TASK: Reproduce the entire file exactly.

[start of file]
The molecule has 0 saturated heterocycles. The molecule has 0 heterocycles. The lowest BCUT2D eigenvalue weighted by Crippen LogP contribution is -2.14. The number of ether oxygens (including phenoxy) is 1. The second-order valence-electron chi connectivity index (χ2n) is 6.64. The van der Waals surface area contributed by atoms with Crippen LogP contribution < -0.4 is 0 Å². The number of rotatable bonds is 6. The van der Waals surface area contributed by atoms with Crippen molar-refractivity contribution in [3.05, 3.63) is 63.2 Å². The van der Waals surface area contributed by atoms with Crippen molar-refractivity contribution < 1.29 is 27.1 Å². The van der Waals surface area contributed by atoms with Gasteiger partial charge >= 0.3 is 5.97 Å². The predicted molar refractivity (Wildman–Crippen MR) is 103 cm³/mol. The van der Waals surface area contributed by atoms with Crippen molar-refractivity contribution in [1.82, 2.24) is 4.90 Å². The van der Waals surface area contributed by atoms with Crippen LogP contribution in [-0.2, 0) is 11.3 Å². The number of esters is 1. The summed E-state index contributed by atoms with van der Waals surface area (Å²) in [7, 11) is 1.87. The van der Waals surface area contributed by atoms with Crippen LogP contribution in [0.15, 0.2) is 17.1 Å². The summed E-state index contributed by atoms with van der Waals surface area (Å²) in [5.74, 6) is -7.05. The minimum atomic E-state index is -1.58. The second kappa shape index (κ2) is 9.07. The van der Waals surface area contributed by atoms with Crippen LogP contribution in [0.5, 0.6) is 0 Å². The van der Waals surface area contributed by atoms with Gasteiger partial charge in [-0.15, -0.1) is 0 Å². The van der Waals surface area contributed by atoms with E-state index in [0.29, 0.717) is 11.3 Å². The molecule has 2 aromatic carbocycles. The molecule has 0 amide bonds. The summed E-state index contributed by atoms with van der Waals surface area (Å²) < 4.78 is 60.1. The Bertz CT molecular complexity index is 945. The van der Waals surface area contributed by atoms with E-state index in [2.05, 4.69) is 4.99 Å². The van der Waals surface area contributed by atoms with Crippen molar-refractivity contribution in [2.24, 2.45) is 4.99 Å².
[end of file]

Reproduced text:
The molecule has 0 saturated heterocycles. The molecule has 0 heterocycles. The lowest BCUT2D eigenvalue weighted by Crippen LogP contribution is -2.14. The number of ether oxygens (including phenoxy) is 1. The second-order valence-electron chi connectivity index (χ2n) is 6.64. The van der Waals surface area contributed by atoms with Crippen LogP contribution < -0.4 is 0 Å². The number of rotatable bonds is 6. The van der Waals surface area contributed by atoms with Crippen molar-refractivity contribution in [3.05, 3.63) is 63.2 Å². The van der Waals surface area contributed by atoms with Crippen molar-refractivity contribution < 1.29 is 27.1 Å². The van der Waals surface area contributed by atoms with Gasteiger partial charge >= 0.3 is 5.97 Å². The predicted molar refractivity (Wildman–Crippen MR) is 103 cm³/mol. The van der Waals surface area contributed by atoms with Crippen molar-refractivity contribution in [1.82, 2.24) is 4.90 Å². The van der Waals surface area contributed by atoms with Crippen LogP contribution in [-0.2, 0) is 11.3 Å². The number of esters is 1. The summed E-state index contributed by atoms with van der Waals surface area (Å²) in [7, 11) is 1.87. The van der Waals surface area contributed by atoms with Crippen LogP contribution in [0.15, 0.2) is 17.1 Å². The summed E-state index contributed by atoms with van der Waals surface area (Å²) in [5.74, 6) is -7.05. The minimum atomic E-state index is -1.58. The second kappa shape index (κ2) is 9.07. The van der Waals surface area contributed by atoms with Crippen LogP contribution in [0.5, 0.6) is 0 Å². The van der Waals surface area contributed by atoms with Gasteiger partial charge in [-0.15, -0.1) is 0 Å². The van der Waals surface area contributed by atoms with E-state index in [0.29, 0.717) is 11.3 Å². The molecule has 2 aromatic carbocycles. The molecule has 0 amide bonds. The summed E-state index contributed by atoms with van der Waals surface area (Å²) < 4.78 is 60.1. The Bertz CT molecular complexity index is 945. The van der Waals surface area contributed by atoms with E-state index in [2.05, 4.69) is 4.99 Å². The van der Waals surface area contributed by atoms with Crippen molar-refractivity contribution in [2.24, 2.45) is 4.99 Å².